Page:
So I continue.  “Well, like I said, I was real mad at Ma—but only in the dream, got it?  So just to spite her, I start to go downstairs to call a friend, ‘cause I always went downstairs to call my friends so she couldn’t hear what I was sayin.”

“In ze rreal life or ze drream only?”

“Oh,” I say, “both, I guess.  So I’m barely down two steps when I hear her say ‘Dammit, they’re out!’  Now Ma, she don’t usually use that kinda language—”  Yes, of course I told him that.  “—so I come back up to see what’s wrong, and then I see this fish.  It was this big, fat green fish, about a foot and a half long, and it’s just swimmin through the air like it’s water.  Swimmin nice and slow, big lazy circles like it don’t got a care in the world.  Then two more fish come out of the box and start swimmin around just like the first one.  They’re all kinda fat and sparkly, just kinda circlin around, nice and slow.  Ma and this guy are goin crazy, runnin around, ducking, tryin to catch these fish again but they can’t.  And the fish just keep swimmin around like they don’t care.”

Then Ober asks, “Und how did you feel toward zzese fisch?”

I hate it when he asks questions like that, ‘cause you always feel like you’re gonna say somethin wrong and he’ll think you’re nuts.  But because I decided this was gonna be my last visit, I wanna at least get somethin out of it, so I answer:  “I dunno, they were interesting all right, but they were kinda disgusting too.  I wanted to look at ‘em and I didn’t, you know?  I wanted to touch one to see what it felt like, but I was too scared to.”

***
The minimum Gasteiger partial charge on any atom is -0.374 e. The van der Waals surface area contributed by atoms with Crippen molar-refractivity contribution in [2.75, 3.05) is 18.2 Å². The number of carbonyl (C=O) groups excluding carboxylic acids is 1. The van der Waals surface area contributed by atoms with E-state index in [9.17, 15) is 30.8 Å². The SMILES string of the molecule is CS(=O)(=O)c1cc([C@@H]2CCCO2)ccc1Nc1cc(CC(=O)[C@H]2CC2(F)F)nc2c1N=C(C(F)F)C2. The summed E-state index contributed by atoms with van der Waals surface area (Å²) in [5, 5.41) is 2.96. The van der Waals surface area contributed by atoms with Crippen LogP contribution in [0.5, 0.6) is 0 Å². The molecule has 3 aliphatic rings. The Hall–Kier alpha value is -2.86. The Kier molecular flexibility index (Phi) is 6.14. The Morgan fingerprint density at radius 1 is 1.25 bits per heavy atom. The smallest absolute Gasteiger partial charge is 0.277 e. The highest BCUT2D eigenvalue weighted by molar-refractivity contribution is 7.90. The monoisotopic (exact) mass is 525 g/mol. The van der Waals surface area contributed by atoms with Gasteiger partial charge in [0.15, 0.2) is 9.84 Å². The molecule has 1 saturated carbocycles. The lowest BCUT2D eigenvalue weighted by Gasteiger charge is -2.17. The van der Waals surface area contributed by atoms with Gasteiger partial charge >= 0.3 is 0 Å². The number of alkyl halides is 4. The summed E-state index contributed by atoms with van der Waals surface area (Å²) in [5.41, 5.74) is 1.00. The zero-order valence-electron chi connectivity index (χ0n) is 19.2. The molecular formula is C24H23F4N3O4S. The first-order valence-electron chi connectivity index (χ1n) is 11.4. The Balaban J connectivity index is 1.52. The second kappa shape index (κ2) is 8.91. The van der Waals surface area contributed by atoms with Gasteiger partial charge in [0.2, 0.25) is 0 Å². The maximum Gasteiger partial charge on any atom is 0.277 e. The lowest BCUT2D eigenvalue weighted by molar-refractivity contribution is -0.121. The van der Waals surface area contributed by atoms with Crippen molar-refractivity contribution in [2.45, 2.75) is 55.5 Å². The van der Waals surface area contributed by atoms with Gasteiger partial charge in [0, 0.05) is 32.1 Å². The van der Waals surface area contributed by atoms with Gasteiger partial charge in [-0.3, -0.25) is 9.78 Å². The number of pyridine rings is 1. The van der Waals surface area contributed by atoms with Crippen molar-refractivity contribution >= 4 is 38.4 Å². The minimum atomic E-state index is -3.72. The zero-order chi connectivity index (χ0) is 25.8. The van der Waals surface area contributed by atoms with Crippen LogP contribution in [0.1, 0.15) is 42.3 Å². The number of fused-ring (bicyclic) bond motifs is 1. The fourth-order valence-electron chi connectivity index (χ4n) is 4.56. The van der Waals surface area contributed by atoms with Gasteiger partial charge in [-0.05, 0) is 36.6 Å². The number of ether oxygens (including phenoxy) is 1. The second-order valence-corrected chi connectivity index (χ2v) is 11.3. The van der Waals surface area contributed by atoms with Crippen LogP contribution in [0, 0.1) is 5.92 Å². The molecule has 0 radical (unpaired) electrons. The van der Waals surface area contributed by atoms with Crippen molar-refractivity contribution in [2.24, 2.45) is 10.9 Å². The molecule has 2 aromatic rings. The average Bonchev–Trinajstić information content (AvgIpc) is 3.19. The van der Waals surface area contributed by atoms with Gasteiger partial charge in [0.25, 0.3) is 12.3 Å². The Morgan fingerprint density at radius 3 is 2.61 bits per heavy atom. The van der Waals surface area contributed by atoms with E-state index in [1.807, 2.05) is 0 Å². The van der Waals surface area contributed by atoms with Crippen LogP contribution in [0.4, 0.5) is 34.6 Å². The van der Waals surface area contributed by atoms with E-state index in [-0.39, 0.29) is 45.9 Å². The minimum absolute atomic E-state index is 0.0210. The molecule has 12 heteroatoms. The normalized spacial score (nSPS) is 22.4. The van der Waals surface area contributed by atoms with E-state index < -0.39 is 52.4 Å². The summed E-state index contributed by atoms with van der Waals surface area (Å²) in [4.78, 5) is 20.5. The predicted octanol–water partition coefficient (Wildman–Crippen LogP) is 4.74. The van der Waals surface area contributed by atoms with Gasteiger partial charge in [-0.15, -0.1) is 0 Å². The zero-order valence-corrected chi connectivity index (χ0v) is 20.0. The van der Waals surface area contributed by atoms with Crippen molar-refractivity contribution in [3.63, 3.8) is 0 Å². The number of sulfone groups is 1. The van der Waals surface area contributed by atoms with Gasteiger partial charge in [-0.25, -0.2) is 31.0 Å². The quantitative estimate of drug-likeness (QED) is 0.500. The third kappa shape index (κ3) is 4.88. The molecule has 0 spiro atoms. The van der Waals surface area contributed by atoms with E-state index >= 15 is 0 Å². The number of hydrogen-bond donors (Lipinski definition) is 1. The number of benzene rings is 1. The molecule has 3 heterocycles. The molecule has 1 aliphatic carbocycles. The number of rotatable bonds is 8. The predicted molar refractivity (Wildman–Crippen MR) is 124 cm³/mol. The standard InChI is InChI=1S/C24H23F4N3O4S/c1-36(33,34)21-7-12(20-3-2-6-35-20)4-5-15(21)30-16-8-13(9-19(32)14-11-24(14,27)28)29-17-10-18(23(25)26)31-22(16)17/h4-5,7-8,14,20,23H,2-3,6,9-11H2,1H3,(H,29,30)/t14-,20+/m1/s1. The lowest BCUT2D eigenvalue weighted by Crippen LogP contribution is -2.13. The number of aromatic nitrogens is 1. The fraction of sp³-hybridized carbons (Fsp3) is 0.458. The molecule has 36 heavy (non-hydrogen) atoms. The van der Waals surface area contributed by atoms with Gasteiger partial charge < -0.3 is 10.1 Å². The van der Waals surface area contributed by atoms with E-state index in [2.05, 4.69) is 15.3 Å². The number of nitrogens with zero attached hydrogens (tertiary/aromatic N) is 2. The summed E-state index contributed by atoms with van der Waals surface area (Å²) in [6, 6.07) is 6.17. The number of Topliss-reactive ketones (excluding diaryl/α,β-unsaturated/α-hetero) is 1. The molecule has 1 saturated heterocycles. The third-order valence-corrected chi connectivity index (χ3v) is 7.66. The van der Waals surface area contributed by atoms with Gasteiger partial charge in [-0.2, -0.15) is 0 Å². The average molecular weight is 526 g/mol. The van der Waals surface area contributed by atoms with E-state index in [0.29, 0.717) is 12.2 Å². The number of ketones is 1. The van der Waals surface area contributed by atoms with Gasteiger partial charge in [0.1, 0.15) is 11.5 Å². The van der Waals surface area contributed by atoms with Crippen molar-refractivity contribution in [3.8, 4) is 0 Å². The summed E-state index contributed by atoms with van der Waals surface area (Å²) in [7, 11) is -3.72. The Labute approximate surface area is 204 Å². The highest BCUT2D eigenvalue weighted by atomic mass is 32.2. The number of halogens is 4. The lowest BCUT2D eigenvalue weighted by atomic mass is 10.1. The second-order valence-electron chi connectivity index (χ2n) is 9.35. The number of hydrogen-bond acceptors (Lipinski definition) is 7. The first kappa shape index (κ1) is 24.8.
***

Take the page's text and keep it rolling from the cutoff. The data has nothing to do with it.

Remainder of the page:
“A-ha!” he says, and he looks real happy.  “Ya, zzis is goot.  Go on!”

So I go on.  “Well, like I said, I was too grossed out to get any closer.  Then all of a sudden, one of ‘em starts swimmin right at me.  I’m standin there, frozen, and I don’t know what to do.  I decide to duck and let it swim over me, but at the last minute I have this urge to smack it, you know?  Just give it a good smack and see what it’s made of.  So I reach up and grab it, really grab ahold of its skin, and then it starts to rip open.  I’m so grossed out and scared by now, I just throw the thing to the ground.  And when it hits, it explodes, like when they show a star explodin on TV, you know, with all those little white sparks comin out.  It was so weird!”

“Und zzen?”

“Well, then nothin,” I say.  “Nothin happened after that.  I just woke up.”